On Tue, 8 May 2018 16:10:19 -0600
Logan Gunthorpe <logang(a)deltatee.com> wrote:
On 08/05/18 04:03 PM, Alex Williamson wrote:
> If IOMMU grouping implies device assignment (because nobody else uses
> it to the same extent as device assignment) then the build-time option
> falls to pieces, we need a single kernel that can do both. I think we
> need to get more clever about allowing the user to specify exactly at
> which points in the topology they want to disable isolation. Thanks,
Yeah, so based on the discussion I'm leaning toward just having a
command line option that takes a list of BDFs and disables ACS for them.
(Essentially as Dan has suggested.) This avoids the shotgun.
Then, the pci_p2pdma_distance command needs to check that ACS is
disabled for all bridges between the two devices. If this is not the
case, it returns -1. Future work can check if the EP has ATS support, in
which case it has to check for the ACS direct translated bit.
A user then needs to either disable the IOMMU and/or add the command
line option to disable ACS for the specific downstream ports in the PCI
hierarchy. This means the IOMMU groups will be less granular but
presumably the person adding the command line argument understands this.
We may also want to do some work so that there's informative dmesgs on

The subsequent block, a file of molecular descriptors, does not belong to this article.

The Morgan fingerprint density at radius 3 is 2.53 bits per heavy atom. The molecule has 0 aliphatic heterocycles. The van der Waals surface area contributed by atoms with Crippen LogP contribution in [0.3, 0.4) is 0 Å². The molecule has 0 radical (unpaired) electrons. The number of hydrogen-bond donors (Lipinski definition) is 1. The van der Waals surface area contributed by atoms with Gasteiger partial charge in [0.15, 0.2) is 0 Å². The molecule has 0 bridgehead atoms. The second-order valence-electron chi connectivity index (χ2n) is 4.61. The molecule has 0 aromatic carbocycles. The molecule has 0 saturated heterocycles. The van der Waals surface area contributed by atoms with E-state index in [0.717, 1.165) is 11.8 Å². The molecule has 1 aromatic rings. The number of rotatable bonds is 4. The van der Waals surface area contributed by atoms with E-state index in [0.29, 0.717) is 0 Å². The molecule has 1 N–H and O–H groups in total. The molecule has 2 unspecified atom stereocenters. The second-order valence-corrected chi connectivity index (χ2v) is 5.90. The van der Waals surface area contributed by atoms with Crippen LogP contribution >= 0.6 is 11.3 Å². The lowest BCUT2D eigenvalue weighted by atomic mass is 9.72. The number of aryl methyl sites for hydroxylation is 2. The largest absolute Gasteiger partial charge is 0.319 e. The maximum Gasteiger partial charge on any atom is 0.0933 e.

which BDFs need to be specified on the command line so it's not so
difficult for the user to figure out.
I'd advise caution with a user supplied BDF approach, we have no
guaranteed persistence for a device's PCI address. Adding a device
might renumber the buses, replacing a device with one that consumes
more/less bus numbers can renumber the buses, motherboard firmware
updates could renumber the buses, pci=assign-buses can renumber the
buses, etc. This is why the VT-d spec makes use of device paths when
describing PCI hierarchies, firmware can't know what bus number will be
assigned to a device, but it does know the base bus number and the path
of devfns needed to get to it. I don't know how we come up with an
option that's easy enough for a user to understand, but reasonably
robust against hardware changes. Thanks,